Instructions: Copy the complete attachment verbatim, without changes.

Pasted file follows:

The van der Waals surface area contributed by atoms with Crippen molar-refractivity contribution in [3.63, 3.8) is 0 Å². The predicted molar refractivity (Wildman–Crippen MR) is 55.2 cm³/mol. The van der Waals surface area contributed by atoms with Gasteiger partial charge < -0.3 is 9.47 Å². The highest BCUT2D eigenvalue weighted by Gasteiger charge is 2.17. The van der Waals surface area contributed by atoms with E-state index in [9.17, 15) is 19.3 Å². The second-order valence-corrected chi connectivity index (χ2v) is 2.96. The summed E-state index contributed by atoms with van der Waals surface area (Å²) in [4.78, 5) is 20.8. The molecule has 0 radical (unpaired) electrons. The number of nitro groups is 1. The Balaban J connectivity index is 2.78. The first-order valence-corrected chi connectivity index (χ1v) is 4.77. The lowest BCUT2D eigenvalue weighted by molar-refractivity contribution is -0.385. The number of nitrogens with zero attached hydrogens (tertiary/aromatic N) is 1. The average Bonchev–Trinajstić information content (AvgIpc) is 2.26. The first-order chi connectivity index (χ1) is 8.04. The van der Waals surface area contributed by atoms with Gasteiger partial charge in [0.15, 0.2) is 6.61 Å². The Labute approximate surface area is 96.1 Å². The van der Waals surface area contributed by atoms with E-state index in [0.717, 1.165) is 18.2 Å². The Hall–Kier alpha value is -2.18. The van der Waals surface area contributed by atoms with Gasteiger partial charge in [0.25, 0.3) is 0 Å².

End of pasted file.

The van der Waals surface area contributed by atoms with Crippen molar-refractivity contribution in [3.63, 3.8) is 0 Å². The predicted molar refractivity (Wildman–Crippen MR) is 55.2 cm³/mol. The van der Waals surface area contributed by atoms with Gasteiger partial charge < -0.3 is 9.47 Å². The highest BCUT2D eigenvalue weighted by Gasteiger charge is 2.17. The van der Waals surface area contributed by atoms with E-state index in [9.17, 15) is 19.3 Å². The second-order valence-corrected chi connectivity index (χ2v) is 2.96. The summed E-state index contributed by atoms with van der Waals surface area (Å²) in [4.78, 5) is 20.8. The molecule has 0 radical (unpaired) electrons. The number of nitro groups is 1. The Balaban J connectivity index is 2.78. The first-order valence-corrected chi connectivity index (χ1v) is 4.77. The lowest BCUT2D eigenvalue weighted by molar-refractivity contribution is -0.385. The number of nitrogens with zero attached hydrogens (tertiary/aromatic N) is 1. The average Bonchev–Trinajstić information content (AvgIpc) is 2.26. The first-order chi connectivity index (χ1) is 8.04. The van der Waals surface area contributed by atoms with Gasteiger partial charge in [0.15, 0.2) is 6.61 Å². The Labute approximate surface area is 96.1 Å². The van der Waals surface area contributed by atoms with E-state index in [0.717, 1.165) is 18.2 Å². The Hall–Kier alpha value is -2.18. The van der Waals surface area contributed by atoms with Gasteiger partial charge in [0.25, 0.3) is 0 Å².